Author Topic: Buying an Established E-Commerce Site - What's the Catch?  (Read 1323 times)

yachi

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Buying an Established E-Commerce Site - What's the Catch?
« on: July 21, 2017, 03:15:56 PM »
I've been browsing online businesses for sale on various listing sites.  I'm interested in something my wife could run from home.  A lot of the ones that interest me use Fulfillment by Amazon or drop shipping.  The selling prices of these businesses are on the order of 20-25x monthly profits, so two years of profits and the business paid for itself.  I get that at times they might require more than the 2-3 hours per week the seller quotes.  At these prices it seems it's better to buy an established business than start your own.  Is there a catch?

solon

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Re: Buying an Established E-Commerce Site - What's the Catch?
« Reply #1 on: July 21, 2017, 03:25:06 PM »
Be very, very careful. The business might only take 2-3 a week, right now. But that's because of the current macro-environment (other online retailers, offline retailers, who is getting into the market, who is getting out, etc). The macro-environment is largely out of your control, and it is CONSTANTLY shifting. If you're not prepared to be a market leader (that is, creating and changing the macro-environment yourself - very hard to do) your business could evaporate quickly.

Just my 2.

ketchup

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Re: Buying an Established E-Commerce Site - What's the Catch?
« Reply #2 on: July 21, 2017, 03:38:48 PM »
Many of these sites are reliant on Google's particular current algorithms, and if that changes (happens all the time) your sales could drop 90% overnight.

Also, plenty of the time the business metrics are bullshit.  Do your homework.

(Haven't done this, but have researched it in the past.)

threefive

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Re: Buying an Established E-Commerce Site - What's the Catch?
« Reply #3 on: July 21, 2017, 03:41:45 PM »
IThe selling prices of these businesses are on the order of 20-25x monthly profits, so two years of profits and the business paid for itself.

20-25x monthly earnings is really high. You should only pay closer to 12 months earnings.

What's the catch, and why do websites go for much less price-to-earnings compared to non-online businesses? Because next month Google could change their algorithm and your traffic could be cut in half. Amazon could start selling your product. The previous owner could have been (probably was) lying to you in some way. The dropshipper could disappear. Who's handling the money for you? Paypal will give your money to just about any person that files a claim. Are you sure the website's content isn't violating copyrights? Online security? How are back-ups handled? Is the seller showing you ALL of the books? How much is hosting costing them?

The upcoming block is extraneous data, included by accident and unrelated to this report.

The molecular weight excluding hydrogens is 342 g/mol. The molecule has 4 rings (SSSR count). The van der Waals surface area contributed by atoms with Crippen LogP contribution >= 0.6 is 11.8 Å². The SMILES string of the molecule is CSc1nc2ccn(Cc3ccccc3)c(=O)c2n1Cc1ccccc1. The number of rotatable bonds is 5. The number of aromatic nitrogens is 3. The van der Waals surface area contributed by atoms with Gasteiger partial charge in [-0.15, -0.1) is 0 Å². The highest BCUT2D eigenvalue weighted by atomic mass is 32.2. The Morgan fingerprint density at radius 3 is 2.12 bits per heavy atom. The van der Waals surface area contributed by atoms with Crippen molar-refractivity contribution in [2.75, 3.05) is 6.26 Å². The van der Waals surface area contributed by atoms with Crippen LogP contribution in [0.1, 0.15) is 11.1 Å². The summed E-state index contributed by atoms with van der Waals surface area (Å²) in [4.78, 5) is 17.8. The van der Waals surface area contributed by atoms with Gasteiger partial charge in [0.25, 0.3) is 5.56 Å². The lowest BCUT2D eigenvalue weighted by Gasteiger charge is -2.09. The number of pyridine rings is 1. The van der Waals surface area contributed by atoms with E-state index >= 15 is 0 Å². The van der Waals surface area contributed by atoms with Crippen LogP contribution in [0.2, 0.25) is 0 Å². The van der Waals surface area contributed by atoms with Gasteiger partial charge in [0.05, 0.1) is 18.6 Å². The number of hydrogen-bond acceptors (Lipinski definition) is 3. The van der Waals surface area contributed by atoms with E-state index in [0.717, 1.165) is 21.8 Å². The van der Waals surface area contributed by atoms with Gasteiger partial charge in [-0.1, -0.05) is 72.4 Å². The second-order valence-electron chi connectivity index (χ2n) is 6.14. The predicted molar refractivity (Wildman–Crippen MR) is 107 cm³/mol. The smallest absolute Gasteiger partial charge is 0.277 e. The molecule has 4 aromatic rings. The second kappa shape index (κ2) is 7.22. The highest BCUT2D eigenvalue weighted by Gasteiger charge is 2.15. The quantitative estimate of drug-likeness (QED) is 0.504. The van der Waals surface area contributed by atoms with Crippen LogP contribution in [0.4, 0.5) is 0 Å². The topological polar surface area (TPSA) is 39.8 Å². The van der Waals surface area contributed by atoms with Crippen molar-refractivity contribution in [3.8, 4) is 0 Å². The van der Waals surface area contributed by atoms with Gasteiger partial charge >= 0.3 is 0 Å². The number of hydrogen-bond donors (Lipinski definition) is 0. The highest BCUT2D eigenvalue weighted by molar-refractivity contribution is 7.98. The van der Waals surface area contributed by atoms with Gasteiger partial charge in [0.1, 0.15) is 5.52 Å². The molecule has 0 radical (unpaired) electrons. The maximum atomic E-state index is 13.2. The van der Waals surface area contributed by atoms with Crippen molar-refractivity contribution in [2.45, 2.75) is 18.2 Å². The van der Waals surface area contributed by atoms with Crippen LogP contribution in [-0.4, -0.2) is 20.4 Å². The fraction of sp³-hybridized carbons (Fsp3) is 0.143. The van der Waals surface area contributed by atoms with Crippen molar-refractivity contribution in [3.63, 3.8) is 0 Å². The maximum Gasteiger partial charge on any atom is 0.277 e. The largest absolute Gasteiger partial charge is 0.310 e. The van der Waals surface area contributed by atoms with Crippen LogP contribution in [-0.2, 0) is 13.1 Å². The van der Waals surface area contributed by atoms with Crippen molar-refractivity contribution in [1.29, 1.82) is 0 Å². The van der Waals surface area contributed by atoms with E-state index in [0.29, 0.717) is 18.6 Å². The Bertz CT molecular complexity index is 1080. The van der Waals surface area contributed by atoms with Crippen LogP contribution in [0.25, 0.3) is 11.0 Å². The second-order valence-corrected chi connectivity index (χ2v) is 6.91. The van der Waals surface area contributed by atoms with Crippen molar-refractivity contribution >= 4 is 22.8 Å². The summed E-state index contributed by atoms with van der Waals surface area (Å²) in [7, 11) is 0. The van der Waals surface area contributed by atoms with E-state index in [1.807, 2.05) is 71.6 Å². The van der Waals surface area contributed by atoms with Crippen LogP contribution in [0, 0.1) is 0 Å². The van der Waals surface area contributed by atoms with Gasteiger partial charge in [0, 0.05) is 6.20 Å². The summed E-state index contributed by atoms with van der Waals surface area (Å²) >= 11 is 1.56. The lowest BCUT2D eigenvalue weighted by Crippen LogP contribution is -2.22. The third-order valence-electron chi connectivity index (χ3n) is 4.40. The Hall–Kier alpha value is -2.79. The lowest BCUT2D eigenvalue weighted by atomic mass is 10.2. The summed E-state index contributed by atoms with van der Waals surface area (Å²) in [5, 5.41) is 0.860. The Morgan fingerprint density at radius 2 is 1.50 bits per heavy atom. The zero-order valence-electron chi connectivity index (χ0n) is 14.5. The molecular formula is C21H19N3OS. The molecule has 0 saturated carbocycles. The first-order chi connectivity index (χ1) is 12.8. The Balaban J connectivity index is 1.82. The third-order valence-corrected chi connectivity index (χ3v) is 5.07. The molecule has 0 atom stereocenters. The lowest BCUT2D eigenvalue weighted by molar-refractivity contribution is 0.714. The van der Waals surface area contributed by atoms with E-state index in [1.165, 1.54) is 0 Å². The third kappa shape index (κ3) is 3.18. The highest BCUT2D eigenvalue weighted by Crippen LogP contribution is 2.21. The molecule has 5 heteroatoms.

Having run a successful e-commerce site in the past that did over a half a million in revenue per year and that used dropshipping, I can tell you that you will spend WAY more than a few hours a week. Your primary job now is customer service and dealing with disgruntled customers. At least 10% of the products shipped will have problems if you are not handling your own inventory (dropshipping). You will also be constantly finding new suppliers, dealing with payment processor issues and charge-backs, updating content, SEO work, etc. I killed my own e-commerce business a while ago because I make far more per hour in my current career that I actually enjoy.

It's a business. Definitely not all sunshine and rainbows. And any website listing that says "a few hours per week" should send you running away, because they're lying, and if they're lying about that, they're lying about everything else, too.

yachi

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Re: Buying an Established E-Commerce Site - What's the Catch?
« Reply #4 on: July 21, 2017, 03:45:09 PM »
So my business could suffer because Amazon could stop their FBA program, or charge too much to make it profitable.  Amazon could start using suppliers directly, or selling the exact product(s) for less than I need to be profitable.  Amazon could go away completely for in favor of other stores or retailers.
I doubt I would ever be the market leader with the amount I would be willing to spend, except maybe in a real small niche area.
So one explanation for the willingness of sellers to sell at such low prices compared to the profits is the concern that the market goes away.
I guess there's always the chance the seller is lying with the business metrics.
I'm certainly not better than the next guy at search engine optimization, so I would be up the creek there.

yachi

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Re: Buying an Established E-Commerce Site - What's the Catch?
« Reply #5 on: July 21, 2017, 04:12:12 PM »
Thanks ThreeFive, I'm only looking at maybe 100K per year in revenue.  I'm looking a lot at empireflippers.com.  They seem to vet sellers more than other websites, but they have higher prices too.  Could Google change their algorithm and double my profit?  There are a lot of things that can go wrong.

Davids

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Re: Buying an Established E-Commerce Site - What's the Catch?
« Reply #6 on: July 22, 2017, 01:37:05 PM »
Anyone trying to sell you a business where they say you only have to work 2-3 hours per week on it is a big red flag. If it really only required 2-3 hours a week then why bother selling?